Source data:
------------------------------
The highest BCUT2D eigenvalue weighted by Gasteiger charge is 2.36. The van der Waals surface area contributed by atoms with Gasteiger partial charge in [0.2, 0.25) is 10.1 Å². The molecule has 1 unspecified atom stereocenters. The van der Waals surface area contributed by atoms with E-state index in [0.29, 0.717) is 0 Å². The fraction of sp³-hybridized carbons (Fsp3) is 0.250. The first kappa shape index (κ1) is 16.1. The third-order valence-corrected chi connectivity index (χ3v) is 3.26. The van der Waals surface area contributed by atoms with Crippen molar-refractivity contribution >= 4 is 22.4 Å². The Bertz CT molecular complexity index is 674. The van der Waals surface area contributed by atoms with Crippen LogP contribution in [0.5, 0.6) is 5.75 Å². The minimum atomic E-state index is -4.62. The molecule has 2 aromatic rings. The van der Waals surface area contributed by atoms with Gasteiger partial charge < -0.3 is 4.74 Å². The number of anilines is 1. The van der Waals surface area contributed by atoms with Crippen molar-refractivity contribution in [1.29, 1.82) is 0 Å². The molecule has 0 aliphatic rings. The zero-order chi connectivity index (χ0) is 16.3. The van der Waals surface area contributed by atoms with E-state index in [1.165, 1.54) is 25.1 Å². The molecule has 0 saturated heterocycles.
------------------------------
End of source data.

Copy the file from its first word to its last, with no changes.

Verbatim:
The highest BCUT2D eigenvalue weighted by Gasteiger charge is 2.36. The van der Waals surface area contributed by atoms with Gasteiger partial charge in [0.2, 0.25) is 10.1 Å². The molecule has 1 unspecified atom stereocenters. The van der Waals surface area contributed by atoms with E-state index in [0.29, 0.717) is 0 Å². The fraction of sp³-hybridized carbons (Fsp3) is 0.250. The first kappa shape index (κ1) is 16.1. The third-order valence-corrected chi connectivity index (χ3v) is 3.26. The van der Waals surface area contributed by atoms with Crippen molar-refractivity contribution >= 4 is 22.4 Å². The Bertz CT molecular complexity index is 674. The van der Waals surface area contributed by atoms with Crippen LogP contribution in [0.5, 0.6) is 5.75 Å². The minimum atomic E-state index is -4.62. The molecule has 2 aromatic rings. The van der Waals surface area contributed by atoms with Gasteiger partial charge < -0.3 is 4.74 Å². The number of anilines is 1. The van der Waals surface area contributed by atoms with Crippen molar-refractivity contribution in [1.29, 1.82) is 0 Å². The molecule has 0 aliphatic rings. The zero-order chi connectivity index (χ0) is 16.3. The van der Waals surface area contributed by atoms with E-state index in [1.165, 1.54) is 25.1 Å². The molecule has 0 saturated heterocycles.